One of the main methodologies in Agile is extreme programming where programming is done in pairs with extensive peer review. Extreme Testing by using pair testing, not to be confused with Pairwise Testing, is a cousin of Extreme Programming developed at XBOSoft from the testing point of view. In our own software testing practice, we have used Extreme Testing methods to increase test effectiveness and as a great way to get testers to collaborate in a purposeful way. Within Extreme Testing, we have a few non-mutually exclusive practices:
- One watching and one doing (one driver and one navigator)
- One test case writer and one executor immediately after writing
- One defect writer with a test case writer writing a regression test case related to the defect
- One executing test cases on a module that is integrated tightly, and another module being tested by another tester who is testing linked or integrated modules or functions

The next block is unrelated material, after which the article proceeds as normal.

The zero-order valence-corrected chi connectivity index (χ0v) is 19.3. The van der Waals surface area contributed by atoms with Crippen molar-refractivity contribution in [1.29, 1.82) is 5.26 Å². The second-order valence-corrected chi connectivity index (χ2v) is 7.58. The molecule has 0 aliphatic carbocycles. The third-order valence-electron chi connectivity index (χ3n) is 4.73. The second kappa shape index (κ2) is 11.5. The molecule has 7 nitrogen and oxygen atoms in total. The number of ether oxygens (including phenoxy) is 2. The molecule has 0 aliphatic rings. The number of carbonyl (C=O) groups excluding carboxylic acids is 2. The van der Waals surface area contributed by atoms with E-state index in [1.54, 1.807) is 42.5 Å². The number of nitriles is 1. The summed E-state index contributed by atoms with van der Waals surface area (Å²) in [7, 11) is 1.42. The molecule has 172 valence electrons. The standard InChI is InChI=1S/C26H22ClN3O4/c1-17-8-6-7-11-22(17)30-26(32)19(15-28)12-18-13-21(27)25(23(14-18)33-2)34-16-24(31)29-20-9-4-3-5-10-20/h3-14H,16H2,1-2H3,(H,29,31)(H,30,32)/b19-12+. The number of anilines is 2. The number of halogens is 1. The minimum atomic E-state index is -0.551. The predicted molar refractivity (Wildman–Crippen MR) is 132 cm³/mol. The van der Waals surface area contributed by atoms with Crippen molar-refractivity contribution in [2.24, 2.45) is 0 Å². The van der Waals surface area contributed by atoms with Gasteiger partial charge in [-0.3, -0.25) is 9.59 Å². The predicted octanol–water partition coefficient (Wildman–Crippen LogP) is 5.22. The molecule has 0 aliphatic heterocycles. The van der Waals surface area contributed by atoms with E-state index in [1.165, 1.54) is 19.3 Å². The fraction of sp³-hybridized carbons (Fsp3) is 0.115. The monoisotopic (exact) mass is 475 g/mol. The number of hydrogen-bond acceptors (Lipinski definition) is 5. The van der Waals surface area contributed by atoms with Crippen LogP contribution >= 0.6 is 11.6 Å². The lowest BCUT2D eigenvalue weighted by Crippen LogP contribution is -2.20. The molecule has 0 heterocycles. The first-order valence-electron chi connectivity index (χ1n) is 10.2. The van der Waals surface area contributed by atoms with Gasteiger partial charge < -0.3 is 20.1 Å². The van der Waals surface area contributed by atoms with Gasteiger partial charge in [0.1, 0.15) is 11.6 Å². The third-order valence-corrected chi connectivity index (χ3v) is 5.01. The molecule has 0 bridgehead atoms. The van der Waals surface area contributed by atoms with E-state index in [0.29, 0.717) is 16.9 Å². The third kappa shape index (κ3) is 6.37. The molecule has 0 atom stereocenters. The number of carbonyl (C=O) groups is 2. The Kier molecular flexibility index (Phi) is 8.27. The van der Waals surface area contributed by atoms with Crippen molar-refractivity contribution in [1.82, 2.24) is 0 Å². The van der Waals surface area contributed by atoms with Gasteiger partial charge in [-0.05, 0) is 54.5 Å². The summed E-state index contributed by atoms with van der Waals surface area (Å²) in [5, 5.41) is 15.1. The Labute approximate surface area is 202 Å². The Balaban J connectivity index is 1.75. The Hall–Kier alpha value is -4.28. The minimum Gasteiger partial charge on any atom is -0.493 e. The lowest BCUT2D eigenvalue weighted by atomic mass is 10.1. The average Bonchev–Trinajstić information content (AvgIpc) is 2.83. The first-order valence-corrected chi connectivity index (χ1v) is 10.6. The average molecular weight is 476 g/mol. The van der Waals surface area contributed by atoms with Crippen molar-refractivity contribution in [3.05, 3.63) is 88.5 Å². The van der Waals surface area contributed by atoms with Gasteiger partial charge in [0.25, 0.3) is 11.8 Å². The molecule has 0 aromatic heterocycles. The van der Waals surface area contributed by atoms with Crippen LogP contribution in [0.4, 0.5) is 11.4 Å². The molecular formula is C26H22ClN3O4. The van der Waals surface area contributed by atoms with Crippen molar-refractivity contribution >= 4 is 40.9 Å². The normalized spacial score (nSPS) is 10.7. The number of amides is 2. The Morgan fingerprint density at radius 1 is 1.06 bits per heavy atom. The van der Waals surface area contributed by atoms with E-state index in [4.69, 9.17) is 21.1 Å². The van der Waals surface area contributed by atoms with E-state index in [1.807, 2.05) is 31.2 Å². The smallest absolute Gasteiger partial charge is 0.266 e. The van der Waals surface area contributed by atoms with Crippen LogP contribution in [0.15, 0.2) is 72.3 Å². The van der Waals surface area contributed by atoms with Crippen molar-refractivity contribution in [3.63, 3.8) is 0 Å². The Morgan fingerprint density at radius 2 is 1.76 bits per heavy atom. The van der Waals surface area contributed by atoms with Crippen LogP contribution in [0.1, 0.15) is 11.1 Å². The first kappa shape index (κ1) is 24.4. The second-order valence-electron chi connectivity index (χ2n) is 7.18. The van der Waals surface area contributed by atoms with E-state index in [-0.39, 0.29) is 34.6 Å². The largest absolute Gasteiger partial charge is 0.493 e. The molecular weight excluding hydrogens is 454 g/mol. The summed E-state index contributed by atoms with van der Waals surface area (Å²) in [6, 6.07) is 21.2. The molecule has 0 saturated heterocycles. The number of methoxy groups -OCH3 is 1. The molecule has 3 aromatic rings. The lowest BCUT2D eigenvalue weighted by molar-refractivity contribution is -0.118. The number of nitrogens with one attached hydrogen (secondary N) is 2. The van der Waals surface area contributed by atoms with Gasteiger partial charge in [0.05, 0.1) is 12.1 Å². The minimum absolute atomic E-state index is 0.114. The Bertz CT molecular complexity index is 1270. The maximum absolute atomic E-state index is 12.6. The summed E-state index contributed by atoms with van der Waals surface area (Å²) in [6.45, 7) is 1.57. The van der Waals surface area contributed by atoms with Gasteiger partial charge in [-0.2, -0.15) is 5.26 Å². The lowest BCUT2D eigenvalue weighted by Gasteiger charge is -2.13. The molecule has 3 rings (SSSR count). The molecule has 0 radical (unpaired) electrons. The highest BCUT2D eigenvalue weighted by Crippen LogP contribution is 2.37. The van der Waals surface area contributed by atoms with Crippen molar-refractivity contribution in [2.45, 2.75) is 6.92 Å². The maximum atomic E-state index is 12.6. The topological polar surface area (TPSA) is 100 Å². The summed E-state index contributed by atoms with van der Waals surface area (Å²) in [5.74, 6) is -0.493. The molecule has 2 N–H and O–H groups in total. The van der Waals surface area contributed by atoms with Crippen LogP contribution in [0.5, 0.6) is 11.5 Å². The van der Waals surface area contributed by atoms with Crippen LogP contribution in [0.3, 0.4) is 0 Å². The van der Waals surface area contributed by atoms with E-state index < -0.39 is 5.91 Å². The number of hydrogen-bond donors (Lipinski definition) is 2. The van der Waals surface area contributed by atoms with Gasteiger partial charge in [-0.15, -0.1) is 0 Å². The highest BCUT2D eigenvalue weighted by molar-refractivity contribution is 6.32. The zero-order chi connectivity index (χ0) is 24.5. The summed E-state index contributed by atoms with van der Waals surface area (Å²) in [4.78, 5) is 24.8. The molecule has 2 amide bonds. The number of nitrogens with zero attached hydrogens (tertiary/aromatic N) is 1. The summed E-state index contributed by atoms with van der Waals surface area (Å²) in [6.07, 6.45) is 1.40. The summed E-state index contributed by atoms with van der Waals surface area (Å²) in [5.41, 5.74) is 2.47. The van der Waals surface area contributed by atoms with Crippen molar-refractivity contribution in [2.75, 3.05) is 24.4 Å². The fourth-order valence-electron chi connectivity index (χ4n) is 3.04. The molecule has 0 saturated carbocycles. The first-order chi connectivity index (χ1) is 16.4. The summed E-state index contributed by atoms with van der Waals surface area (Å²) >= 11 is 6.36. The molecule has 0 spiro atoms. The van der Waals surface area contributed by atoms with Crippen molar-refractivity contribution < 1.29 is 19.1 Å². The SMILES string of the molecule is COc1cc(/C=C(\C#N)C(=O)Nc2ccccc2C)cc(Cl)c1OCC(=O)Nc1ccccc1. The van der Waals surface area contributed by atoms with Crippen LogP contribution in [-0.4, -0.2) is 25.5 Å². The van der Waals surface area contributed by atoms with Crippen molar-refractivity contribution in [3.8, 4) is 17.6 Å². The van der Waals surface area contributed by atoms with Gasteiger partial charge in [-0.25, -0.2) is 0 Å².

- Paired testers become interchangeable and ensure consistency of documentation.
- One experienced tester can guide a less experienced tester.
- Using two screens instead one, or four screens rather than two. This especially helps when testing across modules or functions that are integrated, or have related data.
Increasing test effectiveness is always the goal of QA and test departments. Most of the efforts focus on measuring the number of defects or the effectiveness of test cases in finding defects. Extreme Testing is an outside-the-box methodology based simply on the premise that two brains are better than one, and that working together can produce results greater than the sum of individuals.